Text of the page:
I Just want to game for a living

I gave all that up and just started looking up job openings for publishers/producers in the Northern California area. I had created a modified resume to send to any testing related job I could find, and emphasized my abilities I knew would get looked at. Most of these inquiries got me in touch with temp agencies for positions that required relocation and/or a yearly contract that would only net about 18K a year. I’m pretty sure they wife wouldn’t be thrilled about that. “Hey honey, guess what!? I’m going to take a tremendous pay cut to go test video games!”

I finished my Quality Assurance training in 3 years and so could you!

Yeah, uh, I don’t think so. I decided to send information out about myself and joined publishers’ websites that send information about jobs that open up or future one-time testing opportunities. I got a lot of great information, but nothing that really worked. There were a few browser-based game companies that sent me information for beta testing and working as a part-time product tester, but is just didn’t fit with what I was looking for.

Success, Sort Of

Then, it happened. I got an email one day that said I had been added to the list of potential participants in one-time testing opportunities with a San Francisco area company. Did my efforts pay off? This company sends out notices to folks that are on the list serve for potential participation in private, small group testing of titles in development. Now, there are a few hitches in that it’s a 2-hour drive and they give short notice of when they need people, but I stuck with it  and finally had an opportunity to participate this past winter. And let me tell you, it was freaking fun as all get out for me.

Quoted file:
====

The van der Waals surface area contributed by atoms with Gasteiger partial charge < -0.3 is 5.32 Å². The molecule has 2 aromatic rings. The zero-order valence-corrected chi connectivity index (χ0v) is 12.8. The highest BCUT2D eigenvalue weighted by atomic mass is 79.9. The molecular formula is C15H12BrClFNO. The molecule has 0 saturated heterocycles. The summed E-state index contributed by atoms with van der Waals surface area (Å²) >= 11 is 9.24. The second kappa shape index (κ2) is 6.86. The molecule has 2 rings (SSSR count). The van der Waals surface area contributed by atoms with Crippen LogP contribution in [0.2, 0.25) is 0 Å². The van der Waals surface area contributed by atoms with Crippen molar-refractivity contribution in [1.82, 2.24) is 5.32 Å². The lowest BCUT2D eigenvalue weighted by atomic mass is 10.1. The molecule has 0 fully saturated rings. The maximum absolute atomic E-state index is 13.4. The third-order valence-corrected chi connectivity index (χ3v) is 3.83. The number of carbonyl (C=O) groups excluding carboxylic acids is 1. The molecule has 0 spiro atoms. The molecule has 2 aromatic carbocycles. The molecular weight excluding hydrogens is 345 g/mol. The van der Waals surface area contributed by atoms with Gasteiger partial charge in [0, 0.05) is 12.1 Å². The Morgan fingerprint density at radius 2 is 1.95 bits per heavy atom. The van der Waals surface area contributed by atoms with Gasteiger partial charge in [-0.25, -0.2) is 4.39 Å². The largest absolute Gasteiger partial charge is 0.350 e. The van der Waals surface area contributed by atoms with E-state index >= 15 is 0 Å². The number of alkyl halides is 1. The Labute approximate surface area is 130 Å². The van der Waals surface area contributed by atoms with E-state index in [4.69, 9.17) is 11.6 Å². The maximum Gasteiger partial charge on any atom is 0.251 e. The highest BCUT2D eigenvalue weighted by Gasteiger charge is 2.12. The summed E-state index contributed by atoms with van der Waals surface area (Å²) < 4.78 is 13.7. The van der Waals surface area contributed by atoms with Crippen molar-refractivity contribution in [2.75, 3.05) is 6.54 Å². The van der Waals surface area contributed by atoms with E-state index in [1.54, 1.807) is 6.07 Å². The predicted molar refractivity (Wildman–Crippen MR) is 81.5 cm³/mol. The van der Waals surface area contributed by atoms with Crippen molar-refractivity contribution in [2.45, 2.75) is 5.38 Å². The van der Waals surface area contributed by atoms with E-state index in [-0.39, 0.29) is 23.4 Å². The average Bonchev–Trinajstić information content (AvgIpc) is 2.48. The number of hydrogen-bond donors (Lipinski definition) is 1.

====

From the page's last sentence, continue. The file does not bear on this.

Because of disclosure reasons, I can’t talk about the project I was working, but I can tell you that for me, it was worth the drive to SF. I mentioned before that for later stages of game development, publishers look for input from gamers without creating full-time positions for it. They rely on small groups and beta testing as cheap alternatives to get the same kind of data I’m assuming they were getting from career positions. Yes, the number crunching, problem solving QA postions who work with programmers are out there, but this is a great way to get involved in the process at a casual level.

This is what testing looks like.

I receieved a free, current title (from that specific publisher) of my choosing for any game system I want as compensation for the work that I did that day. From a business side, it cost the company a minimal amount for the game, and they got 2-3 hours of work from me with a 3-4 hour total drive. That’s a heck of an efficient business model. Financially, I probably lost more money testing than I got compensated, but it’s the experience that was the true thrill and reward for me. I got to see the development of a title a full year before 99.9% of gamers in the world. Watching E3 this past week had a whole new meaning for me; I actually had input on the future of gaming and on a title that I’m positive will be a tremendous hit in the coming years.

This article was submitted to us by TheProphet and promoted by a member of The Cursed. If you’d like to submit your own article, please email